Sets the fill color used with crop, stretch or when converting an alpha channel enabled image to JPEG. The operation uses hexadecimal notation to define colors.





Optimizing images means making them load faster at a minimum visual quality loss. This mainly includes manipulating image format and quality. A right balance of those helps improving conversions and bounce rates; it positively affects your SEO ranking.



Converts an image to one of the following formats:

  • jpeg — JPEG is a lossy image format (good compression, good for photos). JPEG doesn’t support an alpha channel, hence you can use the setfill operation that sets a background color. All browsers support JPEG.
  • png — PNG is a lossless format (good compression only for graphics) with alpha channel support. Supported by all browsers.
  • webp — WebP is a modern image format that supports alpha channel and lossy compression. The format is good for all kinds of images but supported by a limited number of browsers.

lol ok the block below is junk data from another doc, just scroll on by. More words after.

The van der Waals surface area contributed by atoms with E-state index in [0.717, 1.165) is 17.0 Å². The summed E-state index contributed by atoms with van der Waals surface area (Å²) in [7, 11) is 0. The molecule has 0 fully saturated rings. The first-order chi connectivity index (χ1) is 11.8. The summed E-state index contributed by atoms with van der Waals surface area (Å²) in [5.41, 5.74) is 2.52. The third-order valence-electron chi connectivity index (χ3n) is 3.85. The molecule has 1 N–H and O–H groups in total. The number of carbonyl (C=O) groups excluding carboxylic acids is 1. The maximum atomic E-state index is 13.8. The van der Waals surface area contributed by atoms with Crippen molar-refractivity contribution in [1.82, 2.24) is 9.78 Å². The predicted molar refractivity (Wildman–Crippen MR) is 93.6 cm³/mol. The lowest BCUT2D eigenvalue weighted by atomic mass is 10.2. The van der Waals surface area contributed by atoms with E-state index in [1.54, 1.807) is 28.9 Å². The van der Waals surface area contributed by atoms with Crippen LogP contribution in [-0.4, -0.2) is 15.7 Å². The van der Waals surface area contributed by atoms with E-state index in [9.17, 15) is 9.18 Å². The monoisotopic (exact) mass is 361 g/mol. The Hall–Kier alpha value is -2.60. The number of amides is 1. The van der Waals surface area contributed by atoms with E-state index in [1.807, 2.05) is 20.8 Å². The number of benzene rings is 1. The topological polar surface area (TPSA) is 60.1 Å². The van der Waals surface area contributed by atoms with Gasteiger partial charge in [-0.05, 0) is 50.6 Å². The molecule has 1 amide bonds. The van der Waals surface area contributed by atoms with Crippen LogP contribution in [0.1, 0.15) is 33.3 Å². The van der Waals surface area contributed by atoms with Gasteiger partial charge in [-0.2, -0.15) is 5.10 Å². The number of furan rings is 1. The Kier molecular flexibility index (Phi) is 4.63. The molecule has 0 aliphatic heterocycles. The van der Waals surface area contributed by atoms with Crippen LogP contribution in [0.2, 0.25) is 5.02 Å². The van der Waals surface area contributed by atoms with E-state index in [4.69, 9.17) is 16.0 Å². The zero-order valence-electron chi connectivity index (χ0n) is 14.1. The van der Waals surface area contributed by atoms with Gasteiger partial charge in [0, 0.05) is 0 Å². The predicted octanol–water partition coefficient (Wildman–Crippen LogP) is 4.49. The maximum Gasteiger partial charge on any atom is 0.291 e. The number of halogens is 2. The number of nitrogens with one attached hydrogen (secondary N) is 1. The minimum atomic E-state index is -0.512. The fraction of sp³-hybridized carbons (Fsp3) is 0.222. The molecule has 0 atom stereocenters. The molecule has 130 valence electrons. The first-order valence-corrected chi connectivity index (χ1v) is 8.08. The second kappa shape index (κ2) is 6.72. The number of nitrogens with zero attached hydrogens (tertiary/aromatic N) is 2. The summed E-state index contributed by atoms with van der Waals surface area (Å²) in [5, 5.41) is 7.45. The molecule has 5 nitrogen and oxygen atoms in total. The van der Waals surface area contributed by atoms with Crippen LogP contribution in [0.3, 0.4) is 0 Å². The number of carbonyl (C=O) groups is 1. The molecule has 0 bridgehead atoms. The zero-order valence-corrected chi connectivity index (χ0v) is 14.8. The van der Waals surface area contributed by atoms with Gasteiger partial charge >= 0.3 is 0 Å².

• auto — the image format used for content delivery is set according to the presence of an alpha channel in your input and capabilities of a client.

Technically, the default behavior of auto is about always trying to deliver WebP images based on checking the Accept header. We do it if a client supports the image/webp MIME-type and you are running the default Uploadcare setup with our storage and the default CDN domain,

400x301 png 116Kb

400x301 jpeg 16Kb

400x301 webp 15Kb
Transparent, size is equal
to the opaque one.

Beside using -/format/auto/, there is another way to control which image format is delivered to a client. In HTML 5, you can force the browser to automatically choose a WebP image version over others. This is done by using <picture>. Simply, wrap your <img> element with <picture> and add <source> having its type set to type="image/webp". Compatible browsers will then automatically load the WebP image version; others will take either JPEG or PNG.

  <source srcset="//" type="image/webp"/>
  <img src="//"/>



Sets the level of image quality that affects file sizes and hence loading speeds and volumes of generated traffic. quality works with JPEG and WebP images.